UARU
Is The West Tired Of Ukraine?
2 May, 2016

What You Need To Know:

✓ “A number of Western countries have put a great deal of effort into supporting the reform process here. What they worry about is that Ukrainians have become dependent on this level of effort;”

✓ Lough believes that the West should continue pressuring Ukraine but should have realistic expectations;

✓ “The forces driving reform, at the moment in Ukraine, are marginally stronger than those obstructing them;”

✓ Many positive reforms in Ukraine, such as macroeconomic stabilization and police reform have been minimized because of the country’s failure to implement tough reforms.

Over two years since the EuroMaidan revolution and the annexation of Crimea, it appears that the West is losing interest in Ukraine. “A number of Western countries have put a great deal of effort into supporting the reform process here. What they worry about is that Ukrainians have become dependent on this level of effort,” explains John Lough, a Eurasia fellow at Gabara Strategies. However, despite ‘Ukraine fatigue’, Lough assures that the West will and should continue to support Ukraine’s reform efforts.

“Western countries have no desire to see any sort of disorder in Ukraine that could spillover into Europe,” he says about the country struggling to implement crucial reforms. Lough believes that the West should continue pressuring Ukraine but should have realistic expectations: “We cannot expect to see immediate dramatic results, but if we get it right in terms of our policy support and if Ukrainians can acquire the self-belief, the change here is really possible. Positive change.”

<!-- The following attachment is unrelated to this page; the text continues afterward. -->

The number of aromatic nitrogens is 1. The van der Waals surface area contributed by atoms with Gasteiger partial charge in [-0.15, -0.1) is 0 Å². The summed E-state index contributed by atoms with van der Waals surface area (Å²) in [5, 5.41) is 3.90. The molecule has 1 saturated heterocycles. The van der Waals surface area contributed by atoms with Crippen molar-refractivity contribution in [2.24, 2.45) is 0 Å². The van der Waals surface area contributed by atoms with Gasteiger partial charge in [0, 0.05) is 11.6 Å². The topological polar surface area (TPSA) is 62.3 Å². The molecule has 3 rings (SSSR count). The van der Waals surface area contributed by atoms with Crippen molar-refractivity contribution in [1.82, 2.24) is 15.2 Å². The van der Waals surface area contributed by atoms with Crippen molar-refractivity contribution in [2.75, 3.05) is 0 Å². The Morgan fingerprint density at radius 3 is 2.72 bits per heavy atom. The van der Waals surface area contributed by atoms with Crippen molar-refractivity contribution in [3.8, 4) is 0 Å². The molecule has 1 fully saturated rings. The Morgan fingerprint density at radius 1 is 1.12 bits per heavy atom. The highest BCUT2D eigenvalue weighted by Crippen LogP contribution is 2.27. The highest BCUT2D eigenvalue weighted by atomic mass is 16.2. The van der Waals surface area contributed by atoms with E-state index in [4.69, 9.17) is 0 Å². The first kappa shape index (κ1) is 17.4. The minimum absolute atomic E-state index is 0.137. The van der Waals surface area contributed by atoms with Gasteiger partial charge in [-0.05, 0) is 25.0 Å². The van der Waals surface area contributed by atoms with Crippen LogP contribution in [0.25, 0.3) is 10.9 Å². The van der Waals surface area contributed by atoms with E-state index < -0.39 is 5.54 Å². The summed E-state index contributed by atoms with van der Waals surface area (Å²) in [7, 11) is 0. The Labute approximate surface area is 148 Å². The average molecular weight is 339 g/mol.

When referring to a recent report on Ukrainian Reforms published by Chatham House, Lough states that “the forces driving reform, at the moment in Ukraine, are marginally stronger than those obstructing them.” Many positive reforms in Ukraine, such as macroeconomic stabilization and police reform have been minimized because of the country’s failure to implement tough reforms: “It’s not as though nothing has been happening… because so little has happened on the very difficult issues, for example judicial reform and anti-corruption, therefore ‘nothing is happening’.”

He hopes the report will inform discussion at the policy-level during the inevitable assessment of western policy towards Ukraine, after two years of intense efforts by the West to support the country’s reform process.

Hromadske’s Volodymyr Yermolenko spoke to John Lough, an associate fellow at Gabara Strategies on April 14th, 2016 in Kyiv.